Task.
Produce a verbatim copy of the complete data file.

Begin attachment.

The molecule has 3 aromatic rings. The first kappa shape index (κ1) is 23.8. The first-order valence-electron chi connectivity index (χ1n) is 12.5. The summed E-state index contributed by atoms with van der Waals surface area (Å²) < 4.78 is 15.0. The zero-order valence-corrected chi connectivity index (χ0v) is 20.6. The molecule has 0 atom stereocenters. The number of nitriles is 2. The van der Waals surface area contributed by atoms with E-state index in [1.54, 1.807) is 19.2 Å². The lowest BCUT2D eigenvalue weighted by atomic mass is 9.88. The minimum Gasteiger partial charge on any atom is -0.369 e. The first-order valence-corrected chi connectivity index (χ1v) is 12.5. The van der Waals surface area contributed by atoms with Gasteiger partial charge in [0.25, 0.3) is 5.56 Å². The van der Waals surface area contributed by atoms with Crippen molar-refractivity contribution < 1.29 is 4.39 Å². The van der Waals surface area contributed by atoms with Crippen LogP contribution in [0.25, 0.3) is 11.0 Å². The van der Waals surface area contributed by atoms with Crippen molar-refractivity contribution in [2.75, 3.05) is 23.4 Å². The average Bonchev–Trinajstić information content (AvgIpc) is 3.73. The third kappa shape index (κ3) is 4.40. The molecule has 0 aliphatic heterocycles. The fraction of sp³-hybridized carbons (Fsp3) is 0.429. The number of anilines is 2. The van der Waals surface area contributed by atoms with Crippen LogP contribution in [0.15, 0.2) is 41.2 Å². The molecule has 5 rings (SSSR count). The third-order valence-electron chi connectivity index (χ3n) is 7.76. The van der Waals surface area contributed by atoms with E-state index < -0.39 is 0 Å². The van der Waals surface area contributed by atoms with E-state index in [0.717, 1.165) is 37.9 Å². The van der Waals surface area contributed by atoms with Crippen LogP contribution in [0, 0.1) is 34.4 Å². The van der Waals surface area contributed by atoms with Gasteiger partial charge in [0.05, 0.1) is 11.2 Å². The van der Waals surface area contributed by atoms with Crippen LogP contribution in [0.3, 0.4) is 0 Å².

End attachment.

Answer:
The molecule has 3 aromatic rings. The first kappa shape index (κ1) is 23.8. The first-order valence-electron chi connectivity index (χ1n) is 12.5. The summed E-state index contributed by atoms with van der Waals surface area (Å²) < 4.78 is 15.0. The zero-order valence-corrected chi connectivity index (χ0v) is 20.6. The molecule has 0 atom stereocenters. The number of nitriles is 2. The van der Waals surface area contributed by atoms with E-state index in [1.54, 1.807) is 19.2 Å². The lowest BCUT2D eigenvalue weighted by atomic mass is 9.88. The minimum Gasteiger partial charge on any atom is -0.369 e. The first-order valence-corrected chi connectivity index (χ1v) is 12.5. The van der Waals surface area contributed by atoms with Gasteiger partial charge in [0.25, 0.3) is 5.56 Å². The van der Waals surface area contributed by atoms with Crippen molar-refractivity contribution < 1.29 is 4.39 Å². The van der Waals surface area contributed by atoms with Crippen LogP contribution in [0.25, 0.3) is 11.0 Å². The van der Waals surface area contributed by atoms with Crippen molar-refractivity contribution in [2.75, 3.05) is 23.4 Å². The average Bonchev–Trinajstić information content (AvgIpc) is 3.73. The third kappa shape index (κ3) is 4.40. The molecule has 0 aliphatic heterocycles. The fraction of sp³-hybridized carbons (Fsp3) is 0.429. The number of anilines is 2. The van der Waals surface area contributed by atoms with Crippen LogP contribution in [0.15, 0.2) is 41.2 Å². The molecule has 5 rings (SSSR count). The third-order valence-electron chi connectivity index (χ3n) is 7.76. The van der Waals surface area contributed by atoms with E-state index < -0.39 is 0 Å². The van der Waals surface area contributed by atoms with E-state index in [0.717, 1.165) is 37.9 Å². The van der Waals surface area contributed by atoms with Crippen LogP contribution in [0, 0.1) is 34.4 Å². The van der Waals surface area contributed by atoms with Gasteiger partial charge in [0.05, 0.1) is 11.2 Å². The van der Waals surface area contributed by atoms with Crippen LogP contribution in [0.3, 0.4) is 0 Å².